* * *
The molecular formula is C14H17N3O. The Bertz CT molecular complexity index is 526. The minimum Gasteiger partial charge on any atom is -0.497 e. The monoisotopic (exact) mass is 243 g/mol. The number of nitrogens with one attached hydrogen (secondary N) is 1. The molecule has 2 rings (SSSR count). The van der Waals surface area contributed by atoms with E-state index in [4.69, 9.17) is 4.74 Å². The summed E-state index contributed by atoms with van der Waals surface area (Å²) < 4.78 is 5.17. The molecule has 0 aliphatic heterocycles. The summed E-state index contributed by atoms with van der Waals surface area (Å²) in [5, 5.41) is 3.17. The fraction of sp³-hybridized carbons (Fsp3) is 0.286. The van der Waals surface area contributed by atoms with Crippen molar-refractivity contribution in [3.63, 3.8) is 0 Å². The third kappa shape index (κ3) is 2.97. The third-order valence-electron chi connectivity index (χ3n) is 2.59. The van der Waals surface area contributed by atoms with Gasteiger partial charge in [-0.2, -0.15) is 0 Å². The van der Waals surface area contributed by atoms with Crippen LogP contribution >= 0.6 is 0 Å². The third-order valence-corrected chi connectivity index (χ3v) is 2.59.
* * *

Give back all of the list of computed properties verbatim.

The molecular formula is C14H17N3O. The Bertz CT molecular complexity index is 526. The minimum Gasteiger partial charge on any atom is -0.497 e. The monoisotopic (exact) mass is 243 g/mol. The number of nitrogens with one attached hydrogen (secondary N) is 1. The molecule has 2 rings (SSSR count). The van der Waals surface area contributed by atoms with E-state index in [4.69, 9.17) is 4.74 Å². The summed E-state index contributed by atoms with van der Waals surface area (Å²) < 4.78 is 5.17. The molecule has 0 aliphatic heterocycles. The summed E-state index contributed by atoms with van der Waals surface area (Å²) in [5, 5.41) is 3.17. The fraction of sp³-hybridized carbons (Fsp3) is 0.286. The van der Waals surface area contributed by atoms with Crippen molar-refractivity contribution in [3.63, 3.8) is 0 Å². The third kappa shape index (κ3) is 2.97. The third-order valence-electron chi connectivity index (χ3n) is 2.59. The van der Waals surface area contributed by atoms with Gasteiger partial charge in [-0.2, -0.15) is 0 Å². The van der Waals surface area contributed by atoms with Crippen LogP contribution >= 0.6 is 0 Å². The third-order valence-corrected chi connectivity index (χ3v) is 2.59.